My father is a keeper-of-secrets. This is how he makes his living; he invites people into his office, listens to their secrets, and then he keeps them. I have often asked him to tell me some of the things people say to him, but he says he cannot tell me anything. They pay him, you see, to keep it a secret.
On weekends, he pays me $10 to clean his office, the waiting room and adjoining bathroom. It is easy work. He drops me off there in his car and then picks me up several hours later when I am finished. I dust and straighten, vacuum and wipe; and all the while, I look for secrets.
Usually what I find is the candy he keeps in the second drawer down on the right side of his desk. I am not really supposed to look in the desk drawers but I do because they are closed, because they are full of things, and because maybe that is where he puts the secrets. Anyway, he knows I look there because I eat some of his candy each time. It tastes especially sweet.
When I was little, we had a red sports car. It was really my father's car. He drove it to and from the office. It was small, only big enough for two people, and it was a convertible. When my father would take me for a ride in it, it was something very special because usually I had to ride in the station wagon with him and my mother and brothers and sisters. I do not remember much else about the car, but I do remember that he kept candy in the glove box. This was not candy for the family. It was only his because that was his car. But sometimes I would go out to the car in the driveway when no on was looking and open the glove box and eat some of that candy. Now, when I clean his office, I think about that car.
It takes me about two hours to clean the office and the other rooms. Each time I unlock the door and open it, I am struck by the strong smell of cigarette smoke. The room reeks of it; the ashtrays are overflowing. One of my favorite tasks is emptying them into the trash and wiping them clean. The other job I like is cleaning the desk. It is always piled high with magazines and papers, books and pens, prescription pads and stationery imprinted with my father's name. There is a statue, too, on top of the cubbyhole part of the desk; it is called "The Kiss."
I never touch the stuff in the cubbyholes. I just take everything off the top of the desk itself and set it on the coffee table behind me, the one in front of the couch. Then I spray the glass desktop with window cleaner and wipe it. And lastly I pile everything back on top, in neat piles this time; even though I know it will all be jumbled up again next time I come to clean. The whole time I am cleaning and straightening the desk, I am looking for secrets. I examine scraps of paper, hoping my father has written $l something down. But I never find anything very interesting.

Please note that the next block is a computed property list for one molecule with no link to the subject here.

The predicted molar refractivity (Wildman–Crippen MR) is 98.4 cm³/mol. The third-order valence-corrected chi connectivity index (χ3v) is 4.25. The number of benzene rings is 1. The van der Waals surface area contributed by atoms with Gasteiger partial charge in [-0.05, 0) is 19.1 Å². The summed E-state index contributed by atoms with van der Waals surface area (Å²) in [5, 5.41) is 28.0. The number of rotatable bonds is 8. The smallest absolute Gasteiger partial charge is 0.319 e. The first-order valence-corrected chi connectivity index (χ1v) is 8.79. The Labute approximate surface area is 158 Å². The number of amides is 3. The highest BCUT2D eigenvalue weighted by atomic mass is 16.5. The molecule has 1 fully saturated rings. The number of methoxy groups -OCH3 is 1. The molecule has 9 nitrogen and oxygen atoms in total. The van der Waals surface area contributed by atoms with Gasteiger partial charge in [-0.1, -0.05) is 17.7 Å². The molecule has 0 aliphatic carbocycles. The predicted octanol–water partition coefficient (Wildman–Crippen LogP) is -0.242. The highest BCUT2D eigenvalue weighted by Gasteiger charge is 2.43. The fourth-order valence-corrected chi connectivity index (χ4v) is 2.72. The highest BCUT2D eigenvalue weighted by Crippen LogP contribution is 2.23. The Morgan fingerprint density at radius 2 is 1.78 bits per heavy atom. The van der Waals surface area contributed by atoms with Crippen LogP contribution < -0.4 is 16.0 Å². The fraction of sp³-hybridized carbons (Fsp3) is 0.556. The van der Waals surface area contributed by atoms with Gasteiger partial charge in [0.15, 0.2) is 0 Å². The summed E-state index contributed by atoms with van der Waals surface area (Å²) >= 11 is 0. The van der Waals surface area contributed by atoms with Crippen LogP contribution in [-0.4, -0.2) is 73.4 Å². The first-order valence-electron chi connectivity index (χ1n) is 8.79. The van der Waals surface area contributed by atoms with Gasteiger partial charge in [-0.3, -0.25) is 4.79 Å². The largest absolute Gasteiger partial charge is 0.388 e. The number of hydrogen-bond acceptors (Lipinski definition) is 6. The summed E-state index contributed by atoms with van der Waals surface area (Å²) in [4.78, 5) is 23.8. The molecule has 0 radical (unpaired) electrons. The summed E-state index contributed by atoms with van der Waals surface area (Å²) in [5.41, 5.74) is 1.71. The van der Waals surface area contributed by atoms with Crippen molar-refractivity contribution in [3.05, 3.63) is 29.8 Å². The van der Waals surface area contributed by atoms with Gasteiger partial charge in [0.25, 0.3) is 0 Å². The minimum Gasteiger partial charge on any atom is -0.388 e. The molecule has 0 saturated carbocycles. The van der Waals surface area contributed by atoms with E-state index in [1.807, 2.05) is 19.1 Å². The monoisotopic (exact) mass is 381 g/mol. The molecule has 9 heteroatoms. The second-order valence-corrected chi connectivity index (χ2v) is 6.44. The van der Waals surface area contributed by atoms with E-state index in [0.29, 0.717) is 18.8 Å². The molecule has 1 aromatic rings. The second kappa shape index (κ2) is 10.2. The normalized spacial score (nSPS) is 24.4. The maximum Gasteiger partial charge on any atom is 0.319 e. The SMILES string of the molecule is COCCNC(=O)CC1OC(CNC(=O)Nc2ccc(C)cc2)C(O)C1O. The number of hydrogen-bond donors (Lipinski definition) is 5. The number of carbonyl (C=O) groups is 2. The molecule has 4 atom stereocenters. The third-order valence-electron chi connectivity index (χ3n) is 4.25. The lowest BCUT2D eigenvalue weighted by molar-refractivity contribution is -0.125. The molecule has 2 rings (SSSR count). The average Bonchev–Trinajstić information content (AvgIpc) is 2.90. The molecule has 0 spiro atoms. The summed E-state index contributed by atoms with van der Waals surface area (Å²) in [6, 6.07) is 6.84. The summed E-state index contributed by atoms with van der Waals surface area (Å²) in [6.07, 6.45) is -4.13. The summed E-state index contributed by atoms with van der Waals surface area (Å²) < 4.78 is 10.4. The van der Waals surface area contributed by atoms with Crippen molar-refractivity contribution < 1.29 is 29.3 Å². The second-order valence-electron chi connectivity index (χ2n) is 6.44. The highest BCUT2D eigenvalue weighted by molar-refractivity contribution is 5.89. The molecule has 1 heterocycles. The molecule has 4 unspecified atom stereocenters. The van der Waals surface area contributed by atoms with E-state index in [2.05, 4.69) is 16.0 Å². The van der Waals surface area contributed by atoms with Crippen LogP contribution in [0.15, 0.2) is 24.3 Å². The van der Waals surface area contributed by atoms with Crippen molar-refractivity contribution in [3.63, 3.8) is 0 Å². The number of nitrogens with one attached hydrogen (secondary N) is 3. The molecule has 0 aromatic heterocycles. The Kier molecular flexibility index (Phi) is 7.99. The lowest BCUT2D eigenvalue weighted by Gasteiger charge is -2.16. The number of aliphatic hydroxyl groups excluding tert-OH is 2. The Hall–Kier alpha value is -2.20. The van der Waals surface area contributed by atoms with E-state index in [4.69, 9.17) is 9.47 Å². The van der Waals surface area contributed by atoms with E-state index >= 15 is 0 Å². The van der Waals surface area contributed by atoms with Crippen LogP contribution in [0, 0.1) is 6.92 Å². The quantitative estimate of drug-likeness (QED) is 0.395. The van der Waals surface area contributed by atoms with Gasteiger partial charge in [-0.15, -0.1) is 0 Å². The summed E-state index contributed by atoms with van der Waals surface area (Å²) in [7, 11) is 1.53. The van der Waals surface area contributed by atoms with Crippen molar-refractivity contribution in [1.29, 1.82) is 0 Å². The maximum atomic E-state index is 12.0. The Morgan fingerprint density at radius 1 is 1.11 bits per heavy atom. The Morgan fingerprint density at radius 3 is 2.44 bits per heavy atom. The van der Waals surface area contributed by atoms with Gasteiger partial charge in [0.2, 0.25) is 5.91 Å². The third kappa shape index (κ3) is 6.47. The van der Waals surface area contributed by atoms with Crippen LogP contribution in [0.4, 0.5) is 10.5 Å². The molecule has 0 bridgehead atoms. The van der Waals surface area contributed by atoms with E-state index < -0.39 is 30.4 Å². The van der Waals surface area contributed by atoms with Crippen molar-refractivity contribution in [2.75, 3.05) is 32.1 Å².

I am pretty sure my father must write the secrets somewhere, just to be rid of them, just so he won't have to carry them around. He told me once about a man who was a mute; who went mad and killed himself after years of people coming to him and telling him all their problems. They thought that since he could not speak, he must not have any problems of his own; that since he never said anything, he must have somehow secretly understood them as no one else could. Finally, he could take no more of their secrets and he shot himself dead on a Sunday night.
Next to the desk, on the wall, is a bookshelf, with four shelves of books, books with titles like "The Interpretation of Dreams" and "The Direction of Desire." I have never read the books because they are big, thick volumes, too dense to really understand. Once my father told me about a famous dream in one of them, the Dream of the White Wolves. Every night, a man would have the same nightmare. He was lying in his bed and he would look out of his bedroom window and see white wolves sitting in the tree; 10, 15 white wolves perched in the bare branches of the tree, all of them still and quiet and looking at him. I did not think that was a frightening dream, but my father said it is a famous nightmare. I asked him if people ever told him their dreams. Sometimes, he answered.
I am 16 years old.
I measure time by weekends, by holidays, by the long stretch of summer which separates one year from another. I measure distance in bus rides from home to school; in car rides from home to the library, from home to the shopping center, from home to the beach. My mother makes me put the $10 from cleaning the office in the bank every week. Save it for college, she says. It seems more like I am fascinated by the huge vault in the bank, with its thick metal door and complicated lock. My money is in there, I think, waiting for me; but I cannot help feeling I will never see it again. Anyway, I do not clean my father's office just for the money.